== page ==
Muscat

  • In thirty years, Muscat has witnessed unprecedented development. The capital of the Sultanate of Oman has indeed changed from being a small maritime town into a city with ultra-modern buildings. Although modest regarding the size of its population (650,000), Muscat extends over a considerable area (its districts cover roughly 18 miles from west to east) and almost every district is aligned by rows ...
    Pankaj & Insy Shah / age fotostock
  • Economic prosperity has turned a sleepy little village into a dynamic city.
    Pankaj & Insy Shah / age fotostock
  • The contrast between the traditional dhow and the sultan's luxurious yacht.
    Pankaj & Insy Shah / age fotostock
  • The seafront has preserved a certain style: small white buildings, mosque minarets, and a small fishing harbour with fish sold directly on the quays.
    Pankaj & Insy Shah / age fotostock
  • The royal palace
    Pankaj & Insy Shah / age fotostock
  • Dominated by the Portuguese Mirami and Jalah strongholds.
    Pankaj & Insy Shah / age fotostock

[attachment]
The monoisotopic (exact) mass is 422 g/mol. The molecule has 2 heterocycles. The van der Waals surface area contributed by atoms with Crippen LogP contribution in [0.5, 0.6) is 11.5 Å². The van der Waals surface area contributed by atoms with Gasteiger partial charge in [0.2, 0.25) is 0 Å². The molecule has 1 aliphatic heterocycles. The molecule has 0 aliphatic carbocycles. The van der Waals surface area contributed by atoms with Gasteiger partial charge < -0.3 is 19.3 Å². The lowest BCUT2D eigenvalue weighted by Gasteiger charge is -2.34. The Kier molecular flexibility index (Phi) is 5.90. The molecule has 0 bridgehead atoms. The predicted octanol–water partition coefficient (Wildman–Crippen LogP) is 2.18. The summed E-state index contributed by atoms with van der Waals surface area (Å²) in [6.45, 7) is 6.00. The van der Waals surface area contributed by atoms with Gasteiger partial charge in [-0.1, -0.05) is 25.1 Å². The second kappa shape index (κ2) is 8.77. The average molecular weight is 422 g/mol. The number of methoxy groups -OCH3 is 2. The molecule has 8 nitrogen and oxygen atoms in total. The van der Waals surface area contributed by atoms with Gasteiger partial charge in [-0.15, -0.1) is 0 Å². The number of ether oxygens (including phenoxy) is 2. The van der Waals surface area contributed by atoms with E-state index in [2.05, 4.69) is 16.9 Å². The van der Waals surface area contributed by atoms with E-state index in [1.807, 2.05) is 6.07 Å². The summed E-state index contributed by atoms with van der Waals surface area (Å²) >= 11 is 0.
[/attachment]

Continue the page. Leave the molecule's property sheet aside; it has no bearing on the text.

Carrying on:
• The imposing Sultan Qaboos Mosque.
    Pankaj & Insy Shah / age fotostock
Amy Adejokun
Amy Adejokun Expert destination Oman

In thirty years, Muscat has witnessed unprecedented development. The capital of the Sultanate of Oman has indeed changed from being a small maritime town into a city with ultra-modern buildings. Although modest regarding the size of its population (650,000), Muscat extends over a considerable area (its districts cover roughly 18 miles from west to east) and almost every district is aligned by rows of white houses on both sides of the expressway, which passes through the capital. Skyscrapers are absent from the landscape, but gardens can be seen quite frequently and Muscat also has three impeccably green golf courses despite the scarcity of rainfall in the region.